During the 1980s Fo collaborated extensively with Rame, and the couple produced several plays with distinctly feminist themes. Their most successful of these plays was Tutta casa, letto e chiesa, which is comprised of eight monologues that focus on women's position in a male-dominated society. The work, which includes a varying number and combination of the eight monologues in each production, was performed in England and the United States under several different titles, including Woman Plays, Female Parts, and Orgasmo Adulto Escapes from the Zoo. According to the Washington Post's David Richards, who reviewed an American production of the play, although the play is admirably candid, because it depicts a brand of sexism practiced more commonly in Italy, the play "may have lost some of its punch crossing the Atlantic," noting that to American audiences "the women in Orgasmo seem to be fighting battles that have long been conceded on these shores." Another of Fo and Rame's woman-centered plays, 1974's No se paga! No se paga! (We Won't Pay! We Won't Pay!), concerns a group of homemakers who organize a boycott of their local supermarket to protest its outrageous prices; this play was a moderate success in the United States when it was produced Off-Broadway in 1980 and enjoyed a fairly lengthy run.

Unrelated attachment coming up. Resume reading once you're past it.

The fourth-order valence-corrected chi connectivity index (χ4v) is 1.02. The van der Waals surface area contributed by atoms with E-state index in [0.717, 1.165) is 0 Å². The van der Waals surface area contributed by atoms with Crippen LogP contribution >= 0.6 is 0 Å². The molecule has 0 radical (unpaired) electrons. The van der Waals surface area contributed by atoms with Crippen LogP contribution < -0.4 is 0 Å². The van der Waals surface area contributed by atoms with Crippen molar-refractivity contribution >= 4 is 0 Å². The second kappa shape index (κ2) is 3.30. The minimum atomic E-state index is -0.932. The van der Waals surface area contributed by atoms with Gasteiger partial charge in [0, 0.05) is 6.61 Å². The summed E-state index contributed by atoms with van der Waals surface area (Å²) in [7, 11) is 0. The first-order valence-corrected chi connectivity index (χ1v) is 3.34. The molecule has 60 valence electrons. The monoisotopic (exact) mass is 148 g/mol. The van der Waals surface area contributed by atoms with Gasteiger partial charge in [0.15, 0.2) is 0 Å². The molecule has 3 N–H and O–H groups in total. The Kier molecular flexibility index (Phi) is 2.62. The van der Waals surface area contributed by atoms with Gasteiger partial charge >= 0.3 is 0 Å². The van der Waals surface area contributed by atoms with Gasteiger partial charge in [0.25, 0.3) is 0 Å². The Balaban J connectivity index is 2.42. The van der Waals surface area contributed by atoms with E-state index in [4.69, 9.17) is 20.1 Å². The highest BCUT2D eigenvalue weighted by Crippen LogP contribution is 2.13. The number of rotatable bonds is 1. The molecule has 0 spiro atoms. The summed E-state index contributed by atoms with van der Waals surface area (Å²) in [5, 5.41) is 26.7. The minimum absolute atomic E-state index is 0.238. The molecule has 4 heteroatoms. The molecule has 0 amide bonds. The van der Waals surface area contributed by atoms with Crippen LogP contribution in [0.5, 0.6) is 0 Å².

Fo has continued to produce works that provoke anger and controversy. His 1992 play, The Pope and the Witch, which has as its subject a news conference during which the Pope, as described by New York Times contributor Celestine Bohlen, "confuses a children's gathering in St. Peter's Square with an abortion rights rally," incited fury among Catholics worldwide. His 1997 play, Devil with Boobs, is, according to Bohlen, "a comedy set in the Renaissance featuring a zealous judge and a woman possessed by the devil." Fo has also continued to appear in productions of his works, and his acting style has been compared to that of the members of the comedy troupe Monty Python, but most often Fo as an actor is "compared to the comedian Lenny Bruce for his activism, scatological humor, sarcasm and barely submerged bitterness," as New York Times contributor Rick Lyman related. Nevertheless, Lyman continued, a comparison between Bruce and Fo "ignores a chameleonlike aspect to [Fo's] performances that recalls [comedian] Sid Caesar. In a style reminiscent of Mr. Caesar's double-talk routines, Mr. Fo uses a gibberish called 'grammelot,' often accompanied by a 'translator.' The language is a jumble of syllables that evokes, without actually simulating, Italian, French and American technological jargon."